2015 FP Notebook

52. Mechanical pumps are effective for expressing milk

birth to 6 months of age. Children who do not receive human milk are more likely to suffer health problems. Not all babies are able to feed at the breast because of prematurity, illness, abnormalities, or separation from their mothers. These babies need expressed milk. Mothers may also express milk for their own comfort if they have sore nipples or engorgement; to increase milk supply; or to leave milk if away from their baby. Cochrane Systematic Review Becker GE et al. Methods of milk expression (...) Mechanical pumps are effective for expressing milk PEARLS Practical Evidence About Real Life Situations PEARLS are succinct summaries of Cochrane Systematic Reviews for primary care practitioners. They Mechanical pumps are effective for expressing milk Clinical question How effective are mechanical pumps for milk expression in lactating women? Bottom line Mothers appear to obtain greater total volumes of milk in a 6-day period within 2 weeks of birth using an electric or foot-powered pump

2009 Cochrane PEARLS

53. Breastfeeding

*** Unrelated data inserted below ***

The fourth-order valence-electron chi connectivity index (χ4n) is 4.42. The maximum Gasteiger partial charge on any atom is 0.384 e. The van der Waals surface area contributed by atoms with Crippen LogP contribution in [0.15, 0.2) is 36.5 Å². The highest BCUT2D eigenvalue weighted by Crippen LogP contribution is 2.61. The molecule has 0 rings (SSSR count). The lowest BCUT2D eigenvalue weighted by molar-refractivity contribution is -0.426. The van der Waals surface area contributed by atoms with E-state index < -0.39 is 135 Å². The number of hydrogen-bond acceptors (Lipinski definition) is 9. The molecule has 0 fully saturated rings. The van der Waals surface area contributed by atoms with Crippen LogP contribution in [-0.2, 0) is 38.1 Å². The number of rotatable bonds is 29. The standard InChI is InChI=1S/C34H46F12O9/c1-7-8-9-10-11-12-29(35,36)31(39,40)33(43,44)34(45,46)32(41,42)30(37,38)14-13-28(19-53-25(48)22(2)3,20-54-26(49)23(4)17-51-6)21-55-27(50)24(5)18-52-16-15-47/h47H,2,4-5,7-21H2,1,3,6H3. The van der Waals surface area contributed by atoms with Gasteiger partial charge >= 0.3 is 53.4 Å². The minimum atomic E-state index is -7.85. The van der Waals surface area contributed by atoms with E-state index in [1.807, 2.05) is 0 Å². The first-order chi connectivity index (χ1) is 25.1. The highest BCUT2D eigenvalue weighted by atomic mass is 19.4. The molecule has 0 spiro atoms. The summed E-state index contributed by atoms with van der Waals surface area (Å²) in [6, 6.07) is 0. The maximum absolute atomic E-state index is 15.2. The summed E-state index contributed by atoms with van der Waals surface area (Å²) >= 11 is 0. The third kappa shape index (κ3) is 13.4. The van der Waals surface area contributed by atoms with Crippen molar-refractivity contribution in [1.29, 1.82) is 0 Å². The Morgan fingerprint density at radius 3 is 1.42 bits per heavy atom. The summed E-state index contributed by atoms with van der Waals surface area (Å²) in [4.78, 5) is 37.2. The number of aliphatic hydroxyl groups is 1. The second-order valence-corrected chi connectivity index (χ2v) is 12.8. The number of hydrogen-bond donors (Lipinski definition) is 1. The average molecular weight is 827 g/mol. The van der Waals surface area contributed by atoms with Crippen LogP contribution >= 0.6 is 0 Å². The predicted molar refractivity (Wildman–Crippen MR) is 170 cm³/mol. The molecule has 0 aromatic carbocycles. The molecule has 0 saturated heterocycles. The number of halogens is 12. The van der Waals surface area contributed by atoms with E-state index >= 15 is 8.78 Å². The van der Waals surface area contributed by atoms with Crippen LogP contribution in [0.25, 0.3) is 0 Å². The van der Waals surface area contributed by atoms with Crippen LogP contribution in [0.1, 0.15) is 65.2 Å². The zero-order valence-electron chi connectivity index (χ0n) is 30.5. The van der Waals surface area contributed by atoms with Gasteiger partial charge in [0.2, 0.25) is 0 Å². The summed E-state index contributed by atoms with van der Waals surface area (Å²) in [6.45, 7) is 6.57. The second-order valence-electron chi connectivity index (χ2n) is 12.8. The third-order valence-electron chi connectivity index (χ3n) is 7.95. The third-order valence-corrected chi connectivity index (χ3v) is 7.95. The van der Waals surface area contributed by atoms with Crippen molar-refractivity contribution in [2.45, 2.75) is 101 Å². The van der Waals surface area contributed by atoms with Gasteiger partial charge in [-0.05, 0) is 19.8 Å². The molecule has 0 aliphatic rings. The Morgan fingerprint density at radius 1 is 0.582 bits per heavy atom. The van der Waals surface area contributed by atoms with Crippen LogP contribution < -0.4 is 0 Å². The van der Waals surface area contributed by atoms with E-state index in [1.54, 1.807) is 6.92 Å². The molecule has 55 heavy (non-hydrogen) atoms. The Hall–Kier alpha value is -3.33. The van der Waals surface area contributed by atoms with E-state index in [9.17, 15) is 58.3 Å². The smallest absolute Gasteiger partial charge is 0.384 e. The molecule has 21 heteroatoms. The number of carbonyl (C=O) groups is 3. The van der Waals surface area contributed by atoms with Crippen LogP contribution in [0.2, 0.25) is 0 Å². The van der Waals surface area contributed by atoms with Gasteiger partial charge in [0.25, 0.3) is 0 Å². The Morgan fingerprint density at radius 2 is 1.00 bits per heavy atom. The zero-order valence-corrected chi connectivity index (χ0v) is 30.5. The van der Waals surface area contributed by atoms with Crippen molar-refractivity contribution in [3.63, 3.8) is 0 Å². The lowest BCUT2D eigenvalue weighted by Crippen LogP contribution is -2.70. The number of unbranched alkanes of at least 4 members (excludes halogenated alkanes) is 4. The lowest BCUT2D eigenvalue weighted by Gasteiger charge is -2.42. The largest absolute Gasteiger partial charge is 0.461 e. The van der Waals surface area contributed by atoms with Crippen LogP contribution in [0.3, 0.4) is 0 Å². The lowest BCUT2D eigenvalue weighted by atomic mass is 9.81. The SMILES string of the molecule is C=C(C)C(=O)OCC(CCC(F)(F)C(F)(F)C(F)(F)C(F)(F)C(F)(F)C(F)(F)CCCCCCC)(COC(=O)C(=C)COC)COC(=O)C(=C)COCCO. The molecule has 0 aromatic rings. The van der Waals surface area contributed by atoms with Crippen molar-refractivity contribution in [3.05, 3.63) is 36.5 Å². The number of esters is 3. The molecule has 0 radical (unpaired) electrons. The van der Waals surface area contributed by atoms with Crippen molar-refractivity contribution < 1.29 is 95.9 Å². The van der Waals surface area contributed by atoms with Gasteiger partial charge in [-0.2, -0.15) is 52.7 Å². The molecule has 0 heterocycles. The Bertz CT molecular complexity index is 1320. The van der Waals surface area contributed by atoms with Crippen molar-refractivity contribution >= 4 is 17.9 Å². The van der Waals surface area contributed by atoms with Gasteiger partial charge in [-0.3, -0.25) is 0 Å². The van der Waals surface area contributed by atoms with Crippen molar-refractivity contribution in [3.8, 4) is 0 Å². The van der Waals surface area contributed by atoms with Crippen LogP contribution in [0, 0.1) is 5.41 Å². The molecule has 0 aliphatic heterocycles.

an inverted nipple far enough back into his mouth to nurse effectively." La Leche League offers several techniques to use during pregnancy or even in the early days following birth that may help to bring a flat or inverted nipple out. Lactation consultant [ ] are trained to assist mothers in preventing and solving breastfeeding difficulties such as sore nipples and low milk supply. They commonly work in hospitals, physician or midwife practices, public health programs, and private practice. Exclusive (...) the breast for lactation. Before pregnancy the breast is largely composed of (fat) tissue but under the influence of the hormones , , , and other hormones, the breasts prepare for production of milk for the baby. There is an increase in blood flow to the breasts. Pigmentation of the nipples and also increases. Size increases as well, but breast size is not related to the amount of milk that the mother will be able to produce after the baby is born. By the second trimester of pregnancy , a thick yellowish